The Colorado Trail is in continual transition and has been since its completion in 1987. In its earliest incarnations, the Trail was a combination of existing backcountry trails, Forest Service roads, mining roads and trails, abandoned railroad right of way, and miles of new trail hacked out by volunteers stitching it all together.

Over the years, much of that original tread has been modified, added to and moved from steep, unsustainable sections. Gradually, new single-track has replaced roadway. Still, some 100 miles remain open to some motorized use and it is the goal of The Colorado Trail Foundation to eventually move as many of those miles as possible to non-motorized track. As a result, CT users should expect to encounter reroutes as they traverse the length of the Trail.

Short reroutes are built nearly every season and lengthier modifications every few years. All are aimed at improving the Trail experience for all types of users.

A consequence is that older guidebooks no longer describe the current CT route. That’s why we recommend buying or borrowing the latest edition of the official Guidebook, Databook or Map Book,  especially before taking an extended trip on the Trail. That said, even the most recent editions of those guides can be slightly inaccurate due to subsequent route changes. That should be no cause for alarm, however. Most changes are minor and easy to follow.

In addition, planned and unplanned events can necessitate routing changes. For example, work on the Strontia Springs Dam in 2011 shut down the first few miles of Segment 1 for several months. Alternative starting points to reach the Trail were offered. Wildfires also have temporarily closed sections of the Trail for days, and even weeks, requiring users to find alternate routes.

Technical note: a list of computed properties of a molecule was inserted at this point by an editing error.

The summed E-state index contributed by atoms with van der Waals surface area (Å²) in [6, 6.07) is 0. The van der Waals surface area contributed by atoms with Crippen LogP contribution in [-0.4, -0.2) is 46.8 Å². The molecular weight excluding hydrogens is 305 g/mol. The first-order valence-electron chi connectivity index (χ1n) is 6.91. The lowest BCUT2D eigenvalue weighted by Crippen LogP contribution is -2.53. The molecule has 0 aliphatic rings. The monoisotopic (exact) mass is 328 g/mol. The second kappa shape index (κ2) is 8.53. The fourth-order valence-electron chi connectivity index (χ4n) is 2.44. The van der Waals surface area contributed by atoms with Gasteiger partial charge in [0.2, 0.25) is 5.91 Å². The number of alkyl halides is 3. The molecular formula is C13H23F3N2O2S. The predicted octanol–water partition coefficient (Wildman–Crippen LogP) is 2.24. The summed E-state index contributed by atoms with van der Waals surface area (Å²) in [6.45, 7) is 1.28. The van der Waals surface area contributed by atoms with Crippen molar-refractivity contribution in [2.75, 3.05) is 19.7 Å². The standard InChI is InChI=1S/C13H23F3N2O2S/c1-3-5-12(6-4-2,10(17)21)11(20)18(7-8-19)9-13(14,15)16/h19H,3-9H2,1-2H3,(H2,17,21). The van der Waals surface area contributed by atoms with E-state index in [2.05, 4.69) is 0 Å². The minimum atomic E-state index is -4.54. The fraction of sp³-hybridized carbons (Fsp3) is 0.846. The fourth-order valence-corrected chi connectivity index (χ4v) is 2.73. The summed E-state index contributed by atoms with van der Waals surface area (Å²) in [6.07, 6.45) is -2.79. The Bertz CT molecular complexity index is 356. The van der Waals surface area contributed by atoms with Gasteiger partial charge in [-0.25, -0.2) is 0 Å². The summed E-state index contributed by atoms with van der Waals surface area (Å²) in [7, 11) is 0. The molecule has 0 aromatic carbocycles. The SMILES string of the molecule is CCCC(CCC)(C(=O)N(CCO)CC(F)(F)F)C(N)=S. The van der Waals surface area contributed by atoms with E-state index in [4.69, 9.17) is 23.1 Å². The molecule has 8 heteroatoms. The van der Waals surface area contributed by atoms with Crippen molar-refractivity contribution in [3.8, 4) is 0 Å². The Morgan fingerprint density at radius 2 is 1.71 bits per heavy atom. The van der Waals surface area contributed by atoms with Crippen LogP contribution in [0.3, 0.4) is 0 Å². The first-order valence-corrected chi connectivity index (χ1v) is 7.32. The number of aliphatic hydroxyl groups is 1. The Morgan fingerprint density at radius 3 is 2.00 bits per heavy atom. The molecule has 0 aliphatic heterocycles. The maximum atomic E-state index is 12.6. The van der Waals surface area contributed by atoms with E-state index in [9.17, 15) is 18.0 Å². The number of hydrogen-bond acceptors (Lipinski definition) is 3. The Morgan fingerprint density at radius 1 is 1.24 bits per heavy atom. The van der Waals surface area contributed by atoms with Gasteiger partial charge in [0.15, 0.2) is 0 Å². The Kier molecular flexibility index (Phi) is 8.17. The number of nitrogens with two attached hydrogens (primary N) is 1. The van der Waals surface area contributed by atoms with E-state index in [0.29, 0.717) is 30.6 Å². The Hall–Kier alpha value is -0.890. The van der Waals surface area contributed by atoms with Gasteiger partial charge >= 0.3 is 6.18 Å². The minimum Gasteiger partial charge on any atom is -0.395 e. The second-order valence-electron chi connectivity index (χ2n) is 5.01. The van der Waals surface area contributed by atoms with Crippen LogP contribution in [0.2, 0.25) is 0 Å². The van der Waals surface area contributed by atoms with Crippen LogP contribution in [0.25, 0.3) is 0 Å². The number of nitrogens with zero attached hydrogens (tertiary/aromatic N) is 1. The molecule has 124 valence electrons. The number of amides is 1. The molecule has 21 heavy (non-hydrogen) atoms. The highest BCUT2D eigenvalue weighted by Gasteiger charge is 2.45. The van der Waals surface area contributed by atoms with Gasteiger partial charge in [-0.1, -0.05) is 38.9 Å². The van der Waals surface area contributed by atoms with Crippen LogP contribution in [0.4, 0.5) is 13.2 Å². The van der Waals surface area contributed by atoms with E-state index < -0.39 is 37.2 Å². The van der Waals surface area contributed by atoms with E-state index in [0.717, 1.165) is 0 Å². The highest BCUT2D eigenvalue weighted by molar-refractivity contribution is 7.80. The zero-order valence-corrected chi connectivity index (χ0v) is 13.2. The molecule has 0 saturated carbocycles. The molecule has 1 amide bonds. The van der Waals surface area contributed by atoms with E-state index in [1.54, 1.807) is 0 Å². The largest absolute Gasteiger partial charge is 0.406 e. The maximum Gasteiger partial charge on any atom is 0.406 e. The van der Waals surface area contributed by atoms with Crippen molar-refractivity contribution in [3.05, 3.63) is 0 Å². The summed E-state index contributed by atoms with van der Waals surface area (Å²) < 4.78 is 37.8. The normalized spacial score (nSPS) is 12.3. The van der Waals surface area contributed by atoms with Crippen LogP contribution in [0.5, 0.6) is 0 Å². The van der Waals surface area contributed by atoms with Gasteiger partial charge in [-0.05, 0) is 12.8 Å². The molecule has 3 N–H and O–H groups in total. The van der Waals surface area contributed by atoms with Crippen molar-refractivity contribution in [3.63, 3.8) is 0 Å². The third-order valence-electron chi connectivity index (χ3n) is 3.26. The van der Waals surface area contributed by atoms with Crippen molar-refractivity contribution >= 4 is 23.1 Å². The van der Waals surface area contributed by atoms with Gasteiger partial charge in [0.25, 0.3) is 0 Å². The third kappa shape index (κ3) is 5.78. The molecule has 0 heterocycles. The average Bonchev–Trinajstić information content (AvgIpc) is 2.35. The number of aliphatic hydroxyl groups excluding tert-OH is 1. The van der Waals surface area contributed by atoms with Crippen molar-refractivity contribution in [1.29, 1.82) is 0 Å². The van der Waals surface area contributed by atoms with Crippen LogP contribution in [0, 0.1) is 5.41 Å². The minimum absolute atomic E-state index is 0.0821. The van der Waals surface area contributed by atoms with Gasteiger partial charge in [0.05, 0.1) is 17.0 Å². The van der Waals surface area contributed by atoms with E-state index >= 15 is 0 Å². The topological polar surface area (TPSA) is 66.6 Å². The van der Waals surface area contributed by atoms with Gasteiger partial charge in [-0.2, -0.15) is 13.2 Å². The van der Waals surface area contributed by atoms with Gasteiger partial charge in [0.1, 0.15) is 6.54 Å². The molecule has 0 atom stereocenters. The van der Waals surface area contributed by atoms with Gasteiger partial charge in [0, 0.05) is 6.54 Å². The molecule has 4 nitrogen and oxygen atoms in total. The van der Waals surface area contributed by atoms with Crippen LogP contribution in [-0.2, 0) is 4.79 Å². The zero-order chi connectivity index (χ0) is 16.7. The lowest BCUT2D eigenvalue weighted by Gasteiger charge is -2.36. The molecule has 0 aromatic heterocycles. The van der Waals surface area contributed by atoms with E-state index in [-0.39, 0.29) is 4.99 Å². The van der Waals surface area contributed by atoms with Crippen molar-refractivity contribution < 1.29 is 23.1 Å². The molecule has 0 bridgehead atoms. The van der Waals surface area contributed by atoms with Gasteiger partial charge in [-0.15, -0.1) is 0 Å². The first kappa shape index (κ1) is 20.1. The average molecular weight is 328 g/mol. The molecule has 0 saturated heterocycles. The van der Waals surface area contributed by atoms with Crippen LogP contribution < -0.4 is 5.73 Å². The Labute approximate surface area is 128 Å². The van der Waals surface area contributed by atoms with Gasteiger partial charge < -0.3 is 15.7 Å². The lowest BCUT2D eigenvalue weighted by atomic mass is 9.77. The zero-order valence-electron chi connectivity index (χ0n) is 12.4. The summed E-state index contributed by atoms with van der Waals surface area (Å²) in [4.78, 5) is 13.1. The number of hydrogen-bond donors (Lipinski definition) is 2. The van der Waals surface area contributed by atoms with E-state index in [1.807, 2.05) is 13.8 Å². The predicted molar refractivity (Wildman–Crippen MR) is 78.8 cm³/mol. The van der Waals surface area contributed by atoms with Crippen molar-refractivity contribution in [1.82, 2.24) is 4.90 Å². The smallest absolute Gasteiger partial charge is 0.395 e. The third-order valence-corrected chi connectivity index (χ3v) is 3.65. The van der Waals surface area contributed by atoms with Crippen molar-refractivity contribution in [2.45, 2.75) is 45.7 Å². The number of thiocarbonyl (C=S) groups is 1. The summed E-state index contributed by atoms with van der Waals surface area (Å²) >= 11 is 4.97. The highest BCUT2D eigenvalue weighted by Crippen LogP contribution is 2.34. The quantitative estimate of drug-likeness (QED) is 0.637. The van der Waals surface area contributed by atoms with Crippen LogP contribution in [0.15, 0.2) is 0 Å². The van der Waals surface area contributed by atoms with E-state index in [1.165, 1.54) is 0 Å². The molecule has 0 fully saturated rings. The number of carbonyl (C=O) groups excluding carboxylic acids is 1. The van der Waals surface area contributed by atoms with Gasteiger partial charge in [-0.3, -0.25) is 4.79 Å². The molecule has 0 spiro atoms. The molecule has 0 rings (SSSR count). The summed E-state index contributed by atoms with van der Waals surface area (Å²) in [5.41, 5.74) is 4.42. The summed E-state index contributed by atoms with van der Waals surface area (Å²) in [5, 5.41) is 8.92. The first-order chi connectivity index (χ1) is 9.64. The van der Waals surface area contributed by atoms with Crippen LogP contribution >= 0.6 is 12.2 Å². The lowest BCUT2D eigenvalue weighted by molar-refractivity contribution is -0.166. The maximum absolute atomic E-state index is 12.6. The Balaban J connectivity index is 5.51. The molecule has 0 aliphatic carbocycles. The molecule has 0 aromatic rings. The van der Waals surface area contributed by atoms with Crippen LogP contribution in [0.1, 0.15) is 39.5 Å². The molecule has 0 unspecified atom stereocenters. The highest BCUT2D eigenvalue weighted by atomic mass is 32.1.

For official updates on reroutes or conditions that may affect your travel, check this website or the Colorado Trail Facebook and Instagram pages.

Trail sign
At this sign, the Collegiate East and Collegiate West routes separate.

Collegiate West Reroute

Starting with the 2013 trail season, we added 80 miles of trail to the CT known as the Collegiate West. It is co-located with the Continental Divide National Scenic Trail and is ‘must see’ spectacular. To read more about the Collegiate West. More at

In 2014, major reroutes opened on the Collegiate West, including the most prominent, a 23-mile single-track upgrade that eliminates similar mileage on roads and motorcycle trail. The part from Cottonwood Pass to Tincup Pass Road closely tracks the Divide and includes trail construction that causes nearly every hiker to marvel.

In coming years, the CTF, USFS and others will be constructing trail on additional stretches of the Collegiate West to reroute sections that still follow roads and motorcycle trail.